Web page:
About Us

Saturday, January 24, 2015

All alone at the Marais Des Cygnes Massacre Site

We took a short trip down south just after Christmas.  It looked like a nice weekend, so we loaded up and headed out.  We drove out of Kansas City and toward Fort Scott.  We didn't have any particular schedule to keep, but we had several sites to visit along the way.  Our first stop was at the Marais Des Cygnes Massacre Site.  
The site is located a few miles east of Highway 69, about an hour south of Kansas City.   It's only about 1/4 mile from Missouri, which plays a factor in the story of the Marais Des Cygnes Massacre.  It's relatively undeveloped for being a State Historic Site, with a few picnic tables, an old historic "cabin" that's apparently always closed, and a short driving tour with signs to read telling about the massacre.  There are numerous pecan trees, but all of the pecans we cracked open had been eaten by bugs.  A few blackberry bushes pop up along abandoned stone fences.  It's literally a place that you'll most likely have to yourself if you visit. 

The Marais Des Cygnes Massacre was part of the "Bleeding Kansas" struggle prior to the Civil War.  Bleeding Kansas was essentially a political struggle from 1854-1861, centered primarily on whether Kansas would permit or oppose slavery.  The tendency was to oppose it, but citizens of pro-slavery Missouri did their best rail against anyone against slavery, and sometimes the efforts fell to violence.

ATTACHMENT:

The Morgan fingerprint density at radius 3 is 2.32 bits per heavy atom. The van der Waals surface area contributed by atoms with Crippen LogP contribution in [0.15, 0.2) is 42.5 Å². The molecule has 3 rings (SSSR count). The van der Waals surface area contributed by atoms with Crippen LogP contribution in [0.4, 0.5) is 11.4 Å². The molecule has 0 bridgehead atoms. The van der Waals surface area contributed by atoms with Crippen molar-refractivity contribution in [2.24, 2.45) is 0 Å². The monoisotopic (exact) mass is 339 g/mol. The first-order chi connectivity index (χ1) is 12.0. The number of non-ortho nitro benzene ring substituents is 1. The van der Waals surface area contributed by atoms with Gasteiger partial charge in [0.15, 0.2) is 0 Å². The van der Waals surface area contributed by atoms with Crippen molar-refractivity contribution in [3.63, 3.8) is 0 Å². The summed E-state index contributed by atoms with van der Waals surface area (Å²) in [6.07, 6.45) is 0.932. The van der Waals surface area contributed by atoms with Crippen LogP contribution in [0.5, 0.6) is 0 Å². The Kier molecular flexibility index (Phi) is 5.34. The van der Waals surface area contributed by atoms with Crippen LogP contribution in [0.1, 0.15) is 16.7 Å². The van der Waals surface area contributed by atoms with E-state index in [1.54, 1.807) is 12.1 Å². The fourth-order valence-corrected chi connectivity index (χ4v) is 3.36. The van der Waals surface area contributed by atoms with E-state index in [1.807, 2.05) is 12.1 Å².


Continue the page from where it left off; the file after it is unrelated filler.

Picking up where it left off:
The Marais Des Cygnes Massacre was one of the last large violent outbreaks of the Bleeding Kansas era.  On May 19, 1858, a group of 30 or so men from Missouri crossed the border into then Kansas Territory and rounded up 11 unarmed men and turned back east.  Most of them knew the leader of the group, Charles Hamilton, personally.  Hamilton and his ruffians led them into a small hollow, then opened fire.  Five of the men were killed, five were injured, and another escaped physical harm by playing dead.  The only man who was prosecuted for the crime was caught and hanged in 1863. 
We wandered the area for a while. There's a prominent spot in the ravine where a plaque or statue must have once been attached, but now it's just an empty cement monument base.  We turned to walk back to the car, but got sidetracked with one of the stone fences.  There's lots of limestone in the area, and several fences have been constructed of the stone. 

We noticed several fossils in the stones- this a small fossilized piece of crinoid stem.  It's an interesting spot.  We spent probably 45 minutes at the site, reading the signs, wandering under the trees, and swinging on a small rope swing dangling from one of the oaks.  It would be a great spot for a picnic!

Nearest City: Lacygne, KS
Location: North of Kansas Hwy 52, 1/4 mile east of the Missouri state line
Time Needed: 30-45 min
Difficulty: easy
Kid Friendly: yes, but not that entertaining to them
Additional Info: Kansas Historical Society Webpage

No comments:

Post a Comment